Planning a party for employees? What you need to know

With the festive season fast approaching, we thought it would be the perfect time to remind you of the tax implications of workplace parties.

The good news is that, unlike entertaining customers, the costs of entertaining employees are generally an allowable deduction against the profits of the business for tax purposes.

But what about the tax consequences for the employees themselves? Will they have to pay tax on the benefit?

Generally, as long as the total cost of all employee annual functions in a tax year is less than £150 per head (VAT inclusive) there will be no tax implications for the employees themselves. In considering this limit, it is necessary to include all the costs of an event, comprising any food, drinks, entertainment, transport and accommodation that the employer provide.

If the total cost is above the £150 per head limit then the full cost of the benefit will be taxable on the employee. In this case, it should be reported on each employee’s P11D or, alternatively, the business may choose to enter into a PAYE Settlement Agreement with HMRC to cover the tax.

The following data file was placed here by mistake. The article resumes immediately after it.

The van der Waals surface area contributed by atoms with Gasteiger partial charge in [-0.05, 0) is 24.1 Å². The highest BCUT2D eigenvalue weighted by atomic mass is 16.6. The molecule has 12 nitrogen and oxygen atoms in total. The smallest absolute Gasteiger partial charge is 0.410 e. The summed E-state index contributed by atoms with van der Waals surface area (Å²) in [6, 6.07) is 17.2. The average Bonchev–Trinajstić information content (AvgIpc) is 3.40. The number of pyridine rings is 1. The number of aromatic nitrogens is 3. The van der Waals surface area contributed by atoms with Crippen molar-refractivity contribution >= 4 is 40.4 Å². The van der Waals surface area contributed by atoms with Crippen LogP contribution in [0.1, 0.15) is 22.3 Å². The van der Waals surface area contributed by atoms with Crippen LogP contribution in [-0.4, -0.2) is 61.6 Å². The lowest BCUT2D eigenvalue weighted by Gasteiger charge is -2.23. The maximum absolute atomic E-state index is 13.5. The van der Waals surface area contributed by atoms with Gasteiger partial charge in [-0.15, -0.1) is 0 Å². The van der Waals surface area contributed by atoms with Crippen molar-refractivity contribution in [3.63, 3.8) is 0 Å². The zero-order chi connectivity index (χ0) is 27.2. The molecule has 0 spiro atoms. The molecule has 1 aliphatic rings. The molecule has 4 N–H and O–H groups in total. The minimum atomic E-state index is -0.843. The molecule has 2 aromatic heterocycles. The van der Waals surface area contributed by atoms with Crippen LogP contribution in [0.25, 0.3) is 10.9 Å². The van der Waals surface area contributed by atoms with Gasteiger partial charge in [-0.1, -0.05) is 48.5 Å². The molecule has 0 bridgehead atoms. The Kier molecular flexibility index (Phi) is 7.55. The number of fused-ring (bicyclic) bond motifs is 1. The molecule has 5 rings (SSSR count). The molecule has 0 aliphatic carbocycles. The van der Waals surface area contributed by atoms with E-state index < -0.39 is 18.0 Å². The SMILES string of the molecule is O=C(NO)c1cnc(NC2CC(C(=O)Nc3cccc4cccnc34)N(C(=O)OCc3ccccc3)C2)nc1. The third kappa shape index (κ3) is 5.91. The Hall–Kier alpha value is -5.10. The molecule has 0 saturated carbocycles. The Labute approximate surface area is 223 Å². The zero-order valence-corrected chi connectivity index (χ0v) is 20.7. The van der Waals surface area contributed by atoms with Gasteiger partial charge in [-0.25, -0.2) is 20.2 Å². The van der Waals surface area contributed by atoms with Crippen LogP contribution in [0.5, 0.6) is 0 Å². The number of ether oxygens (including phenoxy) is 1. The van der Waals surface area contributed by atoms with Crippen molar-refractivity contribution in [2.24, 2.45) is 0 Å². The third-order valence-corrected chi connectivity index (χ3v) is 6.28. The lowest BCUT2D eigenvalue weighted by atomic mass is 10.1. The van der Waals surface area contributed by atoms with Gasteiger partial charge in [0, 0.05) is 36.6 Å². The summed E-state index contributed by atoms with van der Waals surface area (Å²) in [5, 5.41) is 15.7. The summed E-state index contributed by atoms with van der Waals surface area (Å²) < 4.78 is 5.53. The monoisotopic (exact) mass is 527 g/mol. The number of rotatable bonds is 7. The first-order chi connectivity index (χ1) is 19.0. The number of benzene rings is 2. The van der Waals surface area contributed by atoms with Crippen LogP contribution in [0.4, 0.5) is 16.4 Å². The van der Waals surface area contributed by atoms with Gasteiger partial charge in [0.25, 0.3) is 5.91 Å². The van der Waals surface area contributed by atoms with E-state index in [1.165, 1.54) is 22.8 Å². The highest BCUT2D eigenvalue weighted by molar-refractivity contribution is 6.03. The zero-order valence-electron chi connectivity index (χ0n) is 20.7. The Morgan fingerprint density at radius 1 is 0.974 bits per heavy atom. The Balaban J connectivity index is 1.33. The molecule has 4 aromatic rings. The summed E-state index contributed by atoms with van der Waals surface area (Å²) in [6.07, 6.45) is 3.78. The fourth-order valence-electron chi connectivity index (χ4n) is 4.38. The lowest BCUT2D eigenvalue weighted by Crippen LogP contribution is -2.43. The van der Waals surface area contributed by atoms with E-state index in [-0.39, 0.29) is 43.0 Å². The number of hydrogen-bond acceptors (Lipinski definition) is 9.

It is also worth noting that an exemption in relation to employee entertaining was introduced on 6 April 2016.  From that date, a benefit provided by an employer to an employee will be exempt from tax and need not be reported to HMRC on a P11D if all of the following conditions are satisfied:

  • The cost of providing the benefit does not exceed £50;
  • The benefit is not cash or cash vouchers;
  • The employee is not entitled to the benefit as part of any contractual obligation; and
  • Where the employer is a close company, and the benefit is provided to an individual who is a director or other office holder of the company (or a member of their family), the exemption is capped at a total of £300 in the tax year.

Please get in touch with your usual Ryecroft Glenton contact on 0191 281 1292 if you would like to discuss any of the above in further detail. 

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